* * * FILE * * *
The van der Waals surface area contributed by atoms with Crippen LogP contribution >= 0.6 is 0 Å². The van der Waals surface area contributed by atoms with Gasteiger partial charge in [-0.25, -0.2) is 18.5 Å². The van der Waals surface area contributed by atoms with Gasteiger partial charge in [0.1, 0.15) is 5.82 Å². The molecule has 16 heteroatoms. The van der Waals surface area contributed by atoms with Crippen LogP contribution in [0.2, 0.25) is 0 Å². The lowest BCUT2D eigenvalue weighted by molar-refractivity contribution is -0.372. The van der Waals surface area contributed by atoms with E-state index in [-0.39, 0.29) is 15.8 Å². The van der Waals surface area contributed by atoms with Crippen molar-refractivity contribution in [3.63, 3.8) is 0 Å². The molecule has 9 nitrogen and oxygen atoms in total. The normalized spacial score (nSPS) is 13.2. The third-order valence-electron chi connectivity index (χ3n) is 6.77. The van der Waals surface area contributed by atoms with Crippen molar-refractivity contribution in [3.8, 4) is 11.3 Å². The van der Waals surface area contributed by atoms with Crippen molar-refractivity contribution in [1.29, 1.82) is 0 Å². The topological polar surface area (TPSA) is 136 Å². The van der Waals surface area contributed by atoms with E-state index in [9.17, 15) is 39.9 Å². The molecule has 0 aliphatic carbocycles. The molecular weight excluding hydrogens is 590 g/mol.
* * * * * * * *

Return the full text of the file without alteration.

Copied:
The van der Waals surface area contributed by atoms with Crippen LogP contribution >= 0.6 is 0 Å². The van der Waals surface area contributed by atoms with Gasteiger partial charge in [-0.25, -0.2) is 18.5 Å². The van der Waals surface area contributed by atoms with Gasteiger partial charge in [0.1, 0.15) is 5.82 Å². The molecule has 16 heteroatoms. The van der Waals surface area contributed by atoms with Crippen LogP contribution in [0.2, 0.25) is 0 Å². The lowest BCUT2D eigenvalue weighted by molar-refractivity contribution is -0.372. The van der Waals surface area contributed by atoms with E-state index in [-0.39, 0.29) is 15.8 Å². The van der Waals surface area contributed by atoms with Crippen molar-refractivity contribution in [3.63, 3.8) is 0 Å². The molecule has 9 nitrogen and oxygen atoms in total. The normalized spacial score (nSPS) is 13.2. The third-order valence-electron chi connectivity index (χ3n) is 6.77. The van der Waals surface area contributed by atoms with Crippen molar-refractivity contribution in [3.8, 4) is 11.3 Å². The van der Waals surface area contributed by atoms with Crippen molar-refractivity contribution in [1.29, 1.82) is 0 Å². The topological polar surface area (TPSA) is 136 Å². The van der Waals surface area contributed by atoms with E-state index in [9.17, 15) is 39.9 Å². The molecule has 0 aliphatic carbocycles. The molecular weight excluding hydrogens is 590 g/mol.